A New York hospital has offered to help Charlie Gard, the 11-month-old baby from the U.K. suffering from a terminal illness.
New York Presbyterian Hospital and Columbia University Irving Medical Center said it would admit the infant and evaluate him as long as “legal hurdles” could be cleared, CBS reports.
“New-York Presbyterian Hospital and Columbia University Irving Medical Center have agreed to admit and evaluate Charlie, provided that arrangements are made to safely transfer him to our facility, legal hurdles are cleared, and we receive emergency approval from the FDA for an experimental treatment as appropriate” the hospital said in a statement Thursday.
New York Presbyterian also said, as another option, it would ship the experimental drug to London’s Great Ormond Street Hospital, where Charlie is currently receiving care, if the FDA approves. The hospital said it would advise medical staff at Great Ormond on administering the treatment to the baby “if they are willing to do so.”
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President Trump previously commented on Charlie’s condition, tweeting that the U.S. would be “delighted” to help the infant.
Charlie, born last August, has been hospitalized since October for mitochondrial depletion syndrome, a rare genetic disorder that causes him to have seizures and rely on a respirator to breathe. The New York Times reported the infant is also blind, deaf and can’t move on his own.
Charlie’s parents, Chris and Connie, have been trying to raise enough money to bring their son to the U.S. for an experimental treatment.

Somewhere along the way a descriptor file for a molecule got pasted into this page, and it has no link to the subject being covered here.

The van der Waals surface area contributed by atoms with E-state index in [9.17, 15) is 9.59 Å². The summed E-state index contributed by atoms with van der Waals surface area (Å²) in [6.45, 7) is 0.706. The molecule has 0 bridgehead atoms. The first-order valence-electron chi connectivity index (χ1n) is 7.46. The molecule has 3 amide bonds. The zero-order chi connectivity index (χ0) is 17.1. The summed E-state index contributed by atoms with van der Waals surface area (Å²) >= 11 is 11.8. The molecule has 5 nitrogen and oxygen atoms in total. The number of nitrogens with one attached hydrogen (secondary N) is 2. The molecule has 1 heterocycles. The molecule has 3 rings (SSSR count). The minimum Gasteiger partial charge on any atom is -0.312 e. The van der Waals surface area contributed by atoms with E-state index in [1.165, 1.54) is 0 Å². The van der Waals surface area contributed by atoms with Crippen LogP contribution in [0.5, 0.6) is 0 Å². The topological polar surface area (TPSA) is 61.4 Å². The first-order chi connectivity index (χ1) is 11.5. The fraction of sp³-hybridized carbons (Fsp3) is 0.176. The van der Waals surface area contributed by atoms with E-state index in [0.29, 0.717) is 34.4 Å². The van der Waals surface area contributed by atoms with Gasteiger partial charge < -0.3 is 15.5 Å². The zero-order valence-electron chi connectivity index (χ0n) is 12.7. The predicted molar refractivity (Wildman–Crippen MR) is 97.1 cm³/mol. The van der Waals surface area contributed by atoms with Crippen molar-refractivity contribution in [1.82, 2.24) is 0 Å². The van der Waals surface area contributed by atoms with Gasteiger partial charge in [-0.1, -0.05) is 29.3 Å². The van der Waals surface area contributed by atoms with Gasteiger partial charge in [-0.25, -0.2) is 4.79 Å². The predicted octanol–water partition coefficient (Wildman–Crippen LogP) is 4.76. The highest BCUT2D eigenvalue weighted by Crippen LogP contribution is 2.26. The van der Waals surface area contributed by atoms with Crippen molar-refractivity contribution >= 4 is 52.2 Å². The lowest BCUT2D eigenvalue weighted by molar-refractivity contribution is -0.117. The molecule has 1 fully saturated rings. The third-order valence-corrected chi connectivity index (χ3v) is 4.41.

“We have been with Charlie day in, day out & watched our poor baby get weaker and weaker, he now needs a ventilator to breathe but we have never lost hope throughout all this time,” the parents wrote on a GoFundMe page. “After endlessly researching and speaking to Dr’s all over the world we found hope in a medication that may help him and a Dr. in America has accepted him in his hospital.”
Trump offers to help terminally ill 10-month-old Charlie Gard
“We strongly feel as his parents that Charlie should get a chance to try these medications. He literally has nothing to lose but potentially a healthier, happier life to gain,” they wrote.
British courts and the European Court of Human Rights have blocked Charlie being transferred to another facility saying the experimental treatment won’t save his life and would only cause more suffering.
Great Ormond had initially planned to disconnect Charlie’s life support, and ultimately let him die, last Friday. The hospital said it’s now working with Chris and Connie to give them more time with their son.
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